“It’s bigger than normal [libraries],” said Collin Renner about the University of Minnesota’s Wilson Library. It was his first visit to any of the University of Minnesota Libraries, although he has been on campus for sporting events.
The Murray Middle School student was seeking materials about the original Rondo neighborhood in St. Paul — and how it happened that Interstate 94 created a chasm in the middle of a predominantly Black community. His research in the Libraries will help develop an exhibit for Frontiers in History: People, places, ideas — this year’s History Day topic.
His friend Rohan Stebleton, whose parents work at the U of M, plans to create a website on the Minnesota Semi-Starvation Experiment. On Saturday, Jan. 14, Collin and Rohan were among the many middle school students:
- Rambling through Wilson Library’s halls, SMART Learning Commons, and stacks
- Running up and down stairs in their search for relevant books and journals
- Wondering how one reads microfilm
- Asking questions of librarians, parents, other adults, and history experts (including one finalist in last year’s National History Day!)
Gopherbaloo was back in person for 2023, after a couple of years being virtual-only due to the COVID pandemic. A special, one-day collaboration between the Minnesota Historical Society and the U of M Libraries, Gopherbaloo brings to families of History Day contenders a Mooster History mascot, opportunities to win prizes, and plenty of expertise to make their projects the best they can be.
Whether spoken, written, performed, online, or pasted on foam-core exhibit panels — History Day creations benefit from solid research and good visuals to improve their chances as the students go on to compete against other youngsters in their region, in the State of Minnesota (on April 22) and, if they are talented and fortunate, in the National History Day competition.
Taylor Fairbanks, serving as an U of M mentor to the youngsters during Gopherbaloo, did make it to the national level in 2022. She is proud that her project on the White Earth Settlement Act of 1965, which connected her Native culture to her History Day topic, was displayed in the Smithsonian Museum of American History.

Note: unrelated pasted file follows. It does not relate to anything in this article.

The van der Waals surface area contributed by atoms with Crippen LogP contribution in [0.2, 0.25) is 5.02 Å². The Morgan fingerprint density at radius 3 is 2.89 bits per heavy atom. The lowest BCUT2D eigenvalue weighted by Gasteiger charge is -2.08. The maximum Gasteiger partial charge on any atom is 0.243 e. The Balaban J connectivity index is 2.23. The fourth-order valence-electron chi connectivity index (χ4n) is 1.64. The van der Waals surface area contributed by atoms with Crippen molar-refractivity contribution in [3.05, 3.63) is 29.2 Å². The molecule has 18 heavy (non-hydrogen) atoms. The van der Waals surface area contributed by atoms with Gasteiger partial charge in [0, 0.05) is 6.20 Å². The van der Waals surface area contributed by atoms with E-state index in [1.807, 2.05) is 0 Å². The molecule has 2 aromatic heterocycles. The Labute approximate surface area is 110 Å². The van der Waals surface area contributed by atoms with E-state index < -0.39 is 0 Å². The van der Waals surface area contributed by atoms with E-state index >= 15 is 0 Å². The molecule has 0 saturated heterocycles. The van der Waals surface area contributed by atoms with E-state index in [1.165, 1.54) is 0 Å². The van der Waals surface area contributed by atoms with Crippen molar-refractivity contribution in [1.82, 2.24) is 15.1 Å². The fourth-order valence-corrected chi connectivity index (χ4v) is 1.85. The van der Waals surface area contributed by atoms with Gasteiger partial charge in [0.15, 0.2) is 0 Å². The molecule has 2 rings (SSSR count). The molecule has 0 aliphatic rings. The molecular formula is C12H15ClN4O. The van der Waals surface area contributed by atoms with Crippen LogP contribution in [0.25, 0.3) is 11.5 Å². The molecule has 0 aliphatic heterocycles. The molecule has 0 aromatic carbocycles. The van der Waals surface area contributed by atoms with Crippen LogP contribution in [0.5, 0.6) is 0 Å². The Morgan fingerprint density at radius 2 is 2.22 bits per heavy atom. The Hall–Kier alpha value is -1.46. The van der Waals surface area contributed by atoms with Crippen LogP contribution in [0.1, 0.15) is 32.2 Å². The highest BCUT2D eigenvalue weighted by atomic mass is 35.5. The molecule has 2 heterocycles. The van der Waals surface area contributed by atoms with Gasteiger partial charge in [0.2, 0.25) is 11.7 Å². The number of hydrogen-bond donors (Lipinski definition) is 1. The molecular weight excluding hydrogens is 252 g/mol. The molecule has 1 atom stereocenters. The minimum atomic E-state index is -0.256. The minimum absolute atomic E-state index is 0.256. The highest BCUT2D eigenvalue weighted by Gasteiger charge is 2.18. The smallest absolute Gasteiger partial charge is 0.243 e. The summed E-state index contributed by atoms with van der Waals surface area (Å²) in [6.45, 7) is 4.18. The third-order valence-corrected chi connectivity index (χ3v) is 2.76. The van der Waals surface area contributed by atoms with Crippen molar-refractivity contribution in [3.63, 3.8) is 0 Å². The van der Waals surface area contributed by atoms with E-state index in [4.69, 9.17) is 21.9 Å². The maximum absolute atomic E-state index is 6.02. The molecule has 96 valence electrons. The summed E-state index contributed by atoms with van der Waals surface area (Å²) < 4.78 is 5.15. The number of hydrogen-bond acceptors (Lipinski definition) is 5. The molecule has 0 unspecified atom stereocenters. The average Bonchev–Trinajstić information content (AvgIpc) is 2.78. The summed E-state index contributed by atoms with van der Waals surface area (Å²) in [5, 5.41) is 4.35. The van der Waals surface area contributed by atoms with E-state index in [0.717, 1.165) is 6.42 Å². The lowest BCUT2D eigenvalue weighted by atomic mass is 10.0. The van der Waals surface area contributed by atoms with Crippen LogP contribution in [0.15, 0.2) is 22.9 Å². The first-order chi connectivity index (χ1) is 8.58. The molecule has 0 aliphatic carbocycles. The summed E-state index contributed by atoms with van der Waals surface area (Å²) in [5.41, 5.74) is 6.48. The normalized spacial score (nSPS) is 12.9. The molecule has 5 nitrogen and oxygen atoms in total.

Unfortunately, she was not able to travel to see it — because, COVID. She’s a freshman at the U of M, with a focus on American Indian Studies.
Another U of M undergrad helping out the History Day contestants was Abigail Magnusson, a Harding High School graduate who went off to Indiana University for a time, and now has transferred to the University of Minnesota.
“It’s a really cool program,” Magnusson said of being a History Day mentor. “I went in person to the high school classroom” to offer guidance. She felt like she was “dipping my toes into history education,” which may be a career goal.
Amelia Kosel, a student from Woodbury Middle School, was seeking information about the University of Minnesota’s Extension Service, with the help of Theresa Heitz of the Libraries. They were starting small, with 4-H.
Later, we caught up with her mother, Renilda Kosel. “I can’t believe how many books there are here,” she commented. She had been browsing the stacks with her other child while Amelia was doing research. Renilda Kosel was gobsmacked by all the books, in all the languages. “And someone must get to choose them all?!” A team of folks, actually.
And, like the team that pulls together from the U of M Libraries and the Minnesota Historical Society to make Gopherbaloo a stimulating experience, they work to help students of all ages reach their highest potential.